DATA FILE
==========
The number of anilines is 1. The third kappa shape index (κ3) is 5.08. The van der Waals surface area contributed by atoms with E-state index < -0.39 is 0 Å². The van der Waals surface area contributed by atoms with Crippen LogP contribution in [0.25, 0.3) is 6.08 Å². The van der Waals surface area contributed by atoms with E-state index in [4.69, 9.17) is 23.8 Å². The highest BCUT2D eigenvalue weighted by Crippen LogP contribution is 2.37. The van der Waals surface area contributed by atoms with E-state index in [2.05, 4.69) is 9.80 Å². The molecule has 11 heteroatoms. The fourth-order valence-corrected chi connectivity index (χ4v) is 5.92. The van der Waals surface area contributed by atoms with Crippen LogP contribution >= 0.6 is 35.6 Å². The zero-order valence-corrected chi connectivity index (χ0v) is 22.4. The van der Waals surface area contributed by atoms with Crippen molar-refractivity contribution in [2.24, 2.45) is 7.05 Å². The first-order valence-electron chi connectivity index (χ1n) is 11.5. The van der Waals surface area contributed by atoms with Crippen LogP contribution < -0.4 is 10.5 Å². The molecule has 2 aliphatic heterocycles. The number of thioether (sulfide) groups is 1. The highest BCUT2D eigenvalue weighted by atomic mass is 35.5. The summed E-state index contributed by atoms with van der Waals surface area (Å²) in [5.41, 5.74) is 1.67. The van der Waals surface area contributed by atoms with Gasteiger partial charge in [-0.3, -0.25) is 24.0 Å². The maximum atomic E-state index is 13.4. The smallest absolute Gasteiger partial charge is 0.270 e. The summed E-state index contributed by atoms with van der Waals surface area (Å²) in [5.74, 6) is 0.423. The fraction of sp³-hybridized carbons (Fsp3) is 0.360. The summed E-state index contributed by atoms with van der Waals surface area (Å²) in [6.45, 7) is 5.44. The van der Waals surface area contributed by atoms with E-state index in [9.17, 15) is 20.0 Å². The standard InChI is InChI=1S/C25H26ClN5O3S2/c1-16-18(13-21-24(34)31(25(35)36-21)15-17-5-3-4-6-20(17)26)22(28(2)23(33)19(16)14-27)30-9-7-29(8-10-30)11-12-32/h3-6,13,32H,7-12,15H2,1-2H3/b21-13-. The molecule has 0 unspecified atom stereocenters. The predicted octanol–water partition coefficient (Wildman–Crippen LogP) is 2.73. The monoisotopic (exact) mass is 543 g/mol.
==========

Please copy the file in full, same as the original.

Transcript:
The number of anilines is 1. The third kappa shape index (κ3) is 5.08. The van der Waals surface area contributed by atoms with E-state index < -0.39 is 0 Å². The van der Waals surface area contributed by atoms with Crippen LogP contribution in [0.25, 0.3) is 6.08 Å². The van der Waals surface area contributed by atoms with E-state index in [4.69, 9.17) is 23.8 Å². The highest BCUT2D eigenvalue weighted by Crippen LogP contribution is 2.37. The van der Waals surface area contributed by atoms with E-state index in [2.05, 4.69) is 9.80 Å². The molecule has 11 heteroatoms. The fourth-order valence-corrected chi connectivity index (χ4v) is 5.92. The van der Waals surface area contributed by atoms with Crippen LogP contribution >= 0.6 is 35.6 Å². The zero-order valence-corrected chi connectivity index (χ0v) is 22.4. The van der Waals surface area contributed by atoms with Crippen molar-refractivity contribution in [2.24, 2.45) is 7.05 Å². The first-order valence-electron chi connectivity index (χ1n) is 11.5. The van der Waals surface area contributed by atoms with Crippen LogP contribution < -0.4 is 10.5 Å². The molecule has 2 aliphatic heterocycles. The number of thioether (sulfide) groups is 1. The highest BCUT2D eigenvalue weighted by atomic mass is 35.5. The summed E-state index contributed by atoms with van der Waals surface area (Å²) in [5.41, 5.74) is 1.67. The van der Waals surface area contributed by atoms with Gasteiger partial charge in [-0.3, -0.25) is 24.0 Å². The maximum atomic E-state index is 13.4. The smallest absolute Gasteiger partial charge is 0.270 e. The summed E-state index contributed by atoms with van der Waals surface area (Å²) in [5.74, 6) is 0.423. The fraction of sp³-hybridized carbons (Fsp3) is 0.360. The summed E-state index contributed by atoms with van der Waals surface area (Å²) in [6.45, 7) is 5.44. The van der Waals surface area contributed by atoms with E-state index in [9.17, 15) is 20.0 Å². The standard InChI is InChI=1S/C25H26ClN5O3S2/c1-16-18(13-21-24(34)31(25(35)36-21)15-17-5-3-4-6-20(17)26)22(28(2)23(33)19(16)14-27)30-9-7-29(8-10-30)11-12-32/h3-6,13,32H,7-12,15H2,1-2H3/b21-13-. The molecule has 0 unspecified atom stereocenters. The predicted octanol–water partition coefficient (Wildman–Crippen LogP) is 2.73. The monoisotopic (exact) mass is 543 g/mol.